Looking back it’s been since April (gasp) that I’ve visited this site. Yes, before this summer started, I had suffered from delusions of using a few hours a day to finish editing my latest novel and I realized at the time that this feat would require dropping other writing projects if I wanted to get that done. No excuses, but since school’s out, time has been in hyper-speed mode and I’m just trying to hang on. If you’ve got school-aged kids, you probably know what I mean.
Don’t blink: July is almost over.
Summer vacation started out strangely…my kids had a snow day on the day before school let out (instead of using the day before, if my husband were writing this, he’d use the word “penultimate”—he loves that word). The day before! As I drove to the school to pick up my children on their last day of school, the neighborhood’s lawns were covered in snow.
The kids spent their first day of “summer break” building immense snowballs and watching as they rolled down the hill and smashed into smithereens.
Nature keeps a treasure chest whose delights appear in the most unexpected places and times.
I’ve lived in the Black Hills of South Dakota for eleven years now and I would tell you that, nope, we don’t have fireflies here. Maybe if you travel east, yes, but not here.
And then our family goes camping at a lake in Custer State Park.
This particular lake is located about eighteen miles from our house. A couple of years ago at this same campground, I’d thought I’d seen a yellow flash from a lightning bug as I took a stroll in the dark, but discounted it as my overactive imagination, as that particular insect only lit up once. No, on that particular long-ago night, I wasn’t able to satisfy my hunger and catch a second glimpse of the firefly smoldering like the emerging petals of a buttercup. By doing so would bring me back to summer days when we visited my grandparents’ house in Indiana,where we spent hours chasing after these small flying lanterns lighting up the humid dark sky.
And then, just last week, we visited that same campground.
Lo and behold—wouldn’t you know it?— the little buggers flashed us as we sat by the campfire roasting marshmallows. Their erratic, bright yellow beacons added even more cheer to an already glowing campfire and were a cogent reminder of how little I know about life, the universe, and everything (thank you, Douglas Adams). And my little part of the world.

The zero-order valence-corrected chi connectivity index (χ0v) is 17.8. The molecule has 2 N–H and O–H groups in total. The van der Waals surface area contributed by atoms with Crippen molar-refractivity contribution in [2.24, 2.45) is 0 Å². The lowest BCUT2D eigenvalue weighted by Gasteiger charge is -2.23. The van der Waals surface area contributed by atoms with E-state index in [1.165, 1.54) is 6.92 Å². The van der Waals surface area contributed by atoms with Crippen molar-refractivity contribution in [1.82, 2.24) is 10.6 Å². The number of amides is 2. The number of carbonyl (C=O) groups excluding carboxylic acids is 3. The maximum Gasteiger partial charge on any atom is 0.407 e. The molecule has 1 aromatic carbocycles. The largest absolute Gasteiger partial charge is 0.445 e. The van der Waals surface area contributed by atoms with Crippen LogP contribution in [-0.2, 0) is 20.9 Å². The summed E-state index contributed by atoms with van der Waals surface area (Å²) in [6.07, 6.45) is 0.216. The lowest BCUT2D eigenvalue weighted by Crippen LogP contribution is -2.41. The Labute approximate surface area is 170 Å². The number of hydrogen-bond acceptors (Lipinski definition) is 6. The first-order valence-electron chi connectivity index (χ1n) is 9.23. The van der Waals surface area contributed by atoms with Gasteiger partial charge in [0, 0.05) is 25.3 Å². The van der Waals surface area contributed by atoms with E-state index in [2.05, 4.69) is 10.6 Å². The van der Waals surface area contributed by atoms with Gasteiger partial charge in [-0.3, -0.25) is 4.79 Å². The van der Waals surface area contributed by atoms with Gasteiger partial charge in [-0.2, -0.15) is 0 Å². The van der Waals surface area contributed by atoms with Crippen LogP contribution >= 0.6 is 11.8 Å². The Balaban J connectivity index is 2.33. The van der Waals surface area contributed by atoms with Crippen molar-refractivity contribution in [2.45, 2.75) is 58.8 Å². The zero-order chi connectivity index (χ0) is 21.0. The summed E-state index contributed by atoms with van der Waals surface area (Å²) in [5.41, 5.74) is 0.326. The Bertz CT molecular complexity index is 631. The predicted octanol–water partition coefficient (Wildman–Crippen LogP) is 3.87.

Look at this: these birds aren’t native, but it was still quite astounding to see: I was preparing a cup of tea and noticed a pair of female peacocks as they wandered behind our house then continued up the hill as if they had important business to conduct.
The deer around our place may rival the number of people in China (a slight exaggeration), but, even with my cold, hard, gardener’s heart, seeing a fawn pant after his mother is still worth a few awwws.
I hope you are finding your own taste of nature to be incredible.
Congratulations! This letter is to inform you that your company had the lowest bid for our lawn care project. No one—I mean, no one—could match your price quote of zero bucks to mow our lawn. And who doesn’t like to save money? (I get all doe-eyed thinking about all the green I’ll save using your company). I don’t know how you do it, though. Especially with that many mouths to feed. Not my worry, though, to figure out the logistics of your operation. Effective immediately, you will be the sole caretakers of our property.
I look forward to seeing your high-quality work in action.
Ira Te G’Ardener
I applaud you for your productivity: seven workers were on our lawn yesterday, mowing and fertilizing the yard at the same time. The same time!!! How ingenious! How avante garde!
As delighted as I am about your ingenuity; however, I must bring one matter to your attention: as a result of your ministrations our lawn looks rather, shall I say…disheveled. Grass blade heights are ragged; they look like they were cut with unsharpened implements. If you could talk to your mowers and have them try to even the grass to a standard two inches, I would really appreciate it.
Ira Te G’Ardener
Greetings on this fine summer day! Thank you for informing me that the flattened circles in the grass are only spots where your crew rested during lunchtime…I was freaking out, phone in hand to call the National Guard and tell them the woo-woo crop circles had expanded to people’s lawns. Phew! Dodged a bullet with that one (or should I say—aliens with bullets?).
Yesterday, my daughter tripped on the grass (God bless her, her name is not Grace). No, clumsiness is not the issue; guess what she stepped in? Oh gag (I’m gonna make a mess on this letter just thinking about it). And you know how hard it is to get suede clean after something like that? I “Shout”-ed the green smears. Yeah, right: to no avail. Only made a bigger mess on the shoes…not to mention—my comments, well, shall we say—sullied the airwaves. Good thing you weren’t around, else your big ears would be…well, they wouldn’t be able to flick toward the sound of the slightest coyote burp. (No, not a threat, just an observation). And the smell? Ple-eaze. Don’t give me the rhetoric that herbivores’ poop smells like hay and sunshine…Deer-puckey! And I won’t even go into your claims to be a herbivore—I’ve seen you sneaking bird’s eggs from junco’s nests—heard them crunch as if you were eating peanut shells.
No—the question whether you only eat plants vs. sneak an occasional hoeurs ‘d vore of eggs is not the issue. What pains me is that I’m out $160. Little Lil’s Purple Paradise shoes—ruined. Never going to be the same. I must, therefore, implore you to please try and spread out the fertilizer so unfortunate happenings like this don’t happen again.
Ira Te G’Ardener
How green’s the grass! Your fertilizer is working wonders! I applaud you for your company’s commitment to going (and staying) green! The only gas involved is the…well, you know…